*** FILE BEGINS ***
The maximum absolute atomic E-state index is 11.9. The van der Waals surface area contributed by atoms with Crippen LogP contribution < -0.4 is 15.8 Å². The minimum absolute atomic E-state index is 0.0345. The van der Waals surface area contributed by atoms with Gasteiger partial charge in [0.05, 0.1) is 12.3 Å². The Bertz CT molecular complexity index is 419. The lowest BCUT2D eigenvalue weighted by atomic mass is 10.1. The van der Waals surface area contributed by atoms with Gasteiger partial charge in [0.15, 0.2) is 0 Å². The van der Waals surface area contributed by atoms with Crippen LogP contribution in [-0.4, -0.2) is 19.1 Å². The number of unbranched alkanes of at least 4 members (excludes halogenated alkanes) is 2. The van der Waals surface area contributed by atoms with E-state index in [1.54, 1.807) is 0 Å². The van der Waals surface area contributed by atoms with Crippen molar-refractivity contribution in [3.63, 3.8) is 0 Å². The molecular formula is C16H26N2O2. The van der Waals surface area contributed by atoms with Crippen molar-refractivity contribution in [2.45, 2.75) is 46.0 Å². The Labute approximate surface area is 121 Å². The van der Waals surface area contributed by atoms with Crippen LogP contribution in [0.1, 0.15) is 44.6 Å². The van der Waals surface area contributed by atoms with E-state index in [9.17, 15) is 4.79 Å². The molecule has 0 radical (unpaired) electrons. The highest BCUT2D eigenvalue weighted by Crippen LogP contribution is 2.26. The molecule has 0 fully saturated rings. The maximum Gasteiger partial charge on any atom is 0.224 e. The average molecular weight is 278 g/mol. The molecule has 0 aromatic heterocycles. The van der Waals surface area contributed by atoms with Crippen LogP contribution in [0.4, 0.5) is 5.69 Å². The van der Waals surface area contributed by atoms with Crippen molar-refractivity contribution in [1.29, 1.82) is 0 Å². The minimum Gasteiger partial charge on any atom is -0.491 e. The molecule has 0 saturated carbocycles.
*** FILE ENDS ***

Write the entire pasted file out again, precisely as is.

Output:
The maximum absolute atomic E-state index is 11.9. The van der Waals surface area contributed by atoms with Crippen LogP contribution < -0.4 is 15.8 Å². The minimum absolute atomic E-state index is 0.0345. The van der Waals surface area contributed by atoms with Gasteiger partial charge in [0.05, 0.1) is 12.3 Å². The Bertz CT molecular complexity index is 419. The lowest BCUT2D eigenvalue weighted by atomic mass is 10.1. The van der Waals surface area contributed by atoms with Gasteiger partial charge in [0.15, 0.2) is 0 Å². The van der Waals surface area contributed by atoms with Crippen LogP contribution in [-0.4, -0.2) is 19.1 Å². The number of unbranched alkanes of at least 4 members (excludes halogenated alkanes) is 2. The van der Waals surface area contributed by atoms with E-state index in [1.54, 1.807) is 0 Å². The van der Waals surface area contributed by atoms with Crippen molar-refractivity contribution in [3.63, 3.8) is 0 Å². The molecular formula is C16H26N2O2. The van der Waals surface area contributed by atoms with Crippen molar-refractivity contribution in [2.45, 2.75) is 46.0 Å². The Labute approximate surface area is 121 Å². The van der Waals surface area contributed by atoms with Crippen LogP contribution in [0.1, 0.15) is 44.6 Å². The van der Waals surface area contributed by atoms with E-state index in [9.17, 15) is 4.79 Å². The molecule has 0 radical (unpaired) electrons. The highest BCUT2D eigenvalue weighted by Crippen LogP contribution is 2.26. The molecule has 0 fully saturated rings. The maximum Gasteiger partial charge on any atom is 0.224 e. The average molecular weight is 278 g/mol. The molecule has 0 aromatic heterocycles. The van der Waals surface area contributed by atoms with Crippen LogP contribution in [0.4, 0.5) is 5.69 Å². The van der Waals surface area contributed by atoms with Crippen molar-refractivity contribution in [1.29, 1.82) is 0 Å². The minimum Gasteiger partial charge on any atom is -0.491 e. The molecule has 0 saturated carbocycles.